At a press conference at the Ohio Statehouse, State Representatives Dave Burke (R-Marysville) and Terry Johnson (R-McDermott) today unveiled a proposal to combat prescription drug abuse by strengthening oversight measures and using technology to reduce the widespread prevalence of “pill mills.”

House Bill 93 will enhance the current Ohio Automated Rx Review System (OARRS), which was established in 2006 to assist health care professionals in identifying drug-seeking behaviors, to provide additional oversight. It will also limit prescribers’ ability to personally furnish certain controlled substances, enact Medicaid reforms to improve consumer education and allow for better care coordination, improve licensing and law enforcement for pain-management clinics, and develop a statewide prescription drug “take-back” program.

“My colleague, who is a physician, and I, as a pharmacist, have addressed a key problem in our state not as strong handed legislators, but caring health care professionals with the oath to improve lives,” Burke said. “This bill closes the loop-holes caused by rogue prescribers and pill mill operations that kill four Ohioans a day. The time for talk has ended and the time for action has begun.”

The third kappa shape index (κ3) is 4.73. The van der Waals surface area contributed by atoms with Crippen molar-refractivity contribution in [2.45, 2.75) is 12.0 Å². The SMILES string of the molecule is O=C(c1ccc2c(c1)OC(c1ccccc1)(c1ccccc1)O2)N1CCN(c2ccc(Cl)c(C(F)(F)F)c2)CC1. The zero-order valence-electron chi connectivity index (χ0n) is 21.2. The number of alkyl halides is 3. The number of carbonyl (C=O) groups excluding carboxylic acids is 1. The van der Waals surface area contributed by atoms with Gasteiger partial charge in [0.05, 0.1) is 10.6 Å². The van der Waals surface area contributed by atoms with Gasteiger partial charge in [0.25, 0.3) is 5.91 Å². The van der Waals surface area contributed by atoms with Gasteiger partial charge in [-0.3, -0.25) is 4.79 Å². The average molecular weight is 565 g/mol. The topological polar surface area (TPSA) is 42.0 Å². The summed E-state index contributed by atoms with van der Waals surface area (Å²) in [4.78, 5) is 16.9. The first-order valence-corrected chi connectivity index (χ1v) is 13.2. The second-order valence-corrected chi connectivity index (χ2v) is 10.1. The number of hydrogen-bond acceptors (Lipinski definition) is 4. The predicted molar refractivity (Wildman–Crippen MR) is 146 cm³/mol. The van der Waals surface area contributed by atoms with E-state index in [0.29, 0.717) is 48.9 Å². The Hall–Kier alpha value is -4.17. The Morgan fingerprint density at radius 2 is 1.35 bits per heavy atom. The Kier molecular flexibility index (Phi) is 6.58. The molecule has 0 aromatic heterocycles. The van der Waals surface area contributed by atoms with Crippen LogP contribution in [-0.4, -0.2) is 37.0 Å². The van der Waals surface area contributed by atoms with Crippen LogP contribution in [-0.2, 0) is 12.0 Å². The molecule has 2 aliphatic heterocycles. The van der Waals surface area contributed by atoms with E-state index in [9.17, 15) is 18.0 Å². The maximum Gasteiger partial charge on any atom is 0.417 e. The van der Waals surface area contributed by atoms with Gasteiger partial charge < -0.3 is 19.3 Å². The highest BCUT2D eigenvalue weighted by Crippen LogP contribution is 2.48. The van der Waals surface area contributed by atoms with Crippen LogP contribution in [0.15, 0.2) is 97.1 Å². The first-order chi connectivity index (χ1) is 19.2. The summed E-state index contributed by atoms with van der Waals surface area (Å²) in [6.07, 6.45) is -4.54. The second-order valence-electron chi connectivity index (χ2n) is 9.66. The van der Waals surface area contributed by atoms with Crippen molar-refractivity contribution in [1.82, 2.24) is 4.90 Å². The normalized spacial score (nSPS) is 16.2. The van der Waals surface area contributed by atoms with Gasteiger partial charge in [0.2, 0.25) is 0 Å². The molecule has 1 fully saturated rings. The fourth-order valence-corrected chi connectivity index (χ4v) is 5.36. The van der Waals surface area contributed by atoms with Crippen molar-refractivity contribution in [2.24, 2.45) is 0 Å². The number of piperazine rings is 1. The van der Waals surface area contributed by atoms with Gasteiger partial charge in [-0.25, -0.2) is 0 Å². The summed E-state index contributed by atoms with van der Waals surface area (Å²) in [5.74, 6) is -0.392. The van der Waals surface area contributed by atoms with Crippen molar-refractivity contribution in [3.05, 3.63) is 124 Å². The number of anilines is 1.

“Since 2002, half or more of the autopsies that I ordered in my role as Scioto County Coroner revealed deaths caused directly or indirectly by drugs,” said Johnson. “I found that, overwhelmingly, these overdoses were due to prescription medications. My statistics have been used by our local and state health departments to highlight the true extent of this tragic epidemic. This is truly a scourge that knows no socioeconomic or ethnic boundaries. It impacts all of us as a state and, sadly, many of us personally. It’s time to start fighting back, and this bill is a strong first step.”

The White House Office of National Drug Control Policy reports that prescription drug abuse is the fastest-growing drug problem in the country and the second-most common form of illicit drug abuse among teenagers in the U.S., second only to marijuana.

In Ohio, unintentional drug overdoses surpassed motor vehicle crashes and suicide as the leading cause of injury death in Ohio. It has also been reported that the highest rates in the state for these deaths are in southern Ohio, where seven of the 10 counties with the highest death rates are located.

“I applaud Representatives Burke and Johnson for their efforts to address this issue that has run rampant throughout the state,” said Speaker of the Ohio House William G. Batchelder (R-Medina), who has signed on to cosponsor the bill. “It is vital for the Ohio House to move swiftly on this legislation so we can curtail the scores of injury and death that result from prescription drug abuse.”

House Bill 93 will now be assigned to a House committee, where it will undergo further consideration.


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